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Stamp maker George dies, aged 103

PUBLISHED: 10:56 25 September 2008 | UPDATED: 14:40 14 July 2010

George Gigg pictured in 1989.

George Gigg pictured in 1989.

After a 45-year career in the printing industry in Norwich, George Gigg, of Wymondham, who has died suddenly aged 103, started his own business on the eve of his 60th birthday.

AFTER a 45-year career in the printing industry in Norwich, George Gigg, of Wymondham, who has died suddenly aged 103, started his own business on the

eve of his 60th

birthday.

He then went on to work for another 25 years, finally retiring as managing director at the age of 84, leaving his children to run the thriving family business.

Mr Gigg, who started his own business when most would have been looking to retirement, worked about 60 hours a week, starting at 7am and only taking four days' holiday a year. A keen gardener at his former home at Beetley, near Dereham, he lived in Wymondham for many years and was still busy in his garden until about a year ago.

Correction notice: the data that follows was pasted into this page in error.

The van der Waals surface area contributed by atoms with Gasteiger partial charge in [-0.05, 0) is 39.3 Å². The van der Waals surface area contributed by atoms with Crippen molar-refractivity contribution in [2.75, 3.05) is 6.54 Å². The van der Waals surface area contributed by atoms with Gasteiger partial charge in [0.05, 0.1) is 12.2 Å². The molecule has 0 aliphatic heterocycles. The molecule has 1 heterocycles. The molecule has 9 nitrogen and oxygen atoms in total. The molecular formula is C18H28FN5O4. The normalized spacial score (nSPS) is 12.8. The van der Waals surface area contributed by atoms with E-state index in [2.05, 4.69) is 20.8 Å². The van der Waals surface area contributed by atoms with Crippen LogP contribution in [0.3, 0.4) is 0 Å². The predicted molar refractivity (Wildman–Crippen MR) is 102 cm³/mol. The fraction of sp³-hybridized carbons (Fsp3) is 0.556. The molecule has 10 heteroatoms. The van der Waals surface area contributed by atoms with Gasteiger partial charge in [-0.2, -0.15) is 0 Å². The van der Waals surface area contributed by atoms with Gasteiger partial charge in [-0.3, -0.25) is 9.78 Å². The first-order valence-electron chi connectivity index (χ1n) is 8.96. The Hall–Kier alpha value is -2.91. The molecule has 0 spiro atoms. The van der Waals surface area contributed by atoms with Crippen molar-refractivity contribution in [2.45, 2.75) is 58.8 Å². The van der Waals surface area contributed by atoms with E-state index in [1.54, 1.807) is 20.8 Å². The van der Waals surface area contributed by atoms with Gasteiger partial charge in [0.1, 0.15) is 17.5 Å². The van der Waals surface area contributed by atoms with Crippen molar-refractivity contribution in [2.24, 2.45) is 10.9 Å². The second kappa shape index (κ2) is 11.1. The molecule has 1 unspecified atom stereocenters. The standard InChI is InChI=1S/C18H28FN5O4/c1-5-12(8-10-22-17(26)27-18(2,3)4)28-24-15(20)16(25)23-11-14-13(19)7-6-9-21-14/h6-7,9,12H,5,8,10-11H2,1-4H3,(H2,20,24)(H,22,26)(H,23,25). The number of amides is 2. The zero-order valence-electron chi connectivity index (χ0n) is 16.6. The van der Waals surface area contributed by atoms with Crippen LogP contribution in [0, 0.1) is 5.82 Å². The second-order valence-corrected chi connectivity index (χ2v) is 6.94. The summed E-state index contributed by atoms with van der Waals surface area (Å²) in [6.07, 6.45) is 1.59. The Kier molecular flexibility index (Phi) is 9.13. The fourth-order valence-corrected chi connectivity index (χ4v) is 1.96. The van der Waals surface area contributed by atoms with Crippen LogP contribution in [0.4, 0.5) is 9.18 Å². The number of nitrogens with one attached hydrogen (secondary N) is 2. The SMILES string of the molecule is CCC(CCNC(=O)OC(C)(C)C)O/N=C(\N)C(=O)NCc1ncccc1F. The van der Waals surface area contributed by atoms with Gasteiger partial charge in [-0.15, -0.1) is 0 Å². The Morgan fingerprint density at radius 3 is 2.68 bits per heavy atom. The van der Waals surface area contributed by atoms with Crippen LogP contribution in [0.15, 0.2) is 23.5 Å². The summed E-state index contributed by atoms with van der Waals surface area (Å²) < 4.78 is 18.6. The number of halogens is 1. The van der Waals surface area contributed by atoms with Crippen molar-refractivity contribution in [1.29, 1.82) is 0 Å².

After leaving school in his native Somerset aged 13, he worked for a year on a farm before becoming an apprentice printer and compositor on a weekly newspaper in north Devon. Then he moved to Derby before joining the printing department of Norwich's leading clothing manufac-turer, FW Harmer, in

1936.

He became head of the firm's printing department but became frustrated at delays in ordering stationery including rubber stamps. So, at the age of 59, he quit, bought a second-hand press and started making rubber stamps in the garage of his home at 1, Waterloo Park Avenue, Norwich. He started with a few hundred pounds, helped by his son, Roland, and his late wife, Stella.

By 1965, he was able to expand and moved further down Cromer Road to a former fish and chip shop in Eade Road, now the headquarters of the business. Later he was joined by his oldest son, Tony, who is now the company president.

"We were the first stamp company in East Anglia and I started by going around all the big companies in the area selling our product on speed of availability," the founder said in June 1987 when about a million stamps were being made each year. "We've never employed any representatives and we still have most of our big customers," he added.

Mr Gigg decided to retire in September 1989 confident that the business was running smoothly. "What I might miss is getting up at 6am on a cold February morning to drive 20 miles to work," he added.

Stamps Direct, which has grown into a national concern and employs 22 staff, also has branches at Cambridge and Lincoln.

A widower, he leaves five children - one daughter Angela predeceased - 31 grandchildren and 52 great-grandchildren.

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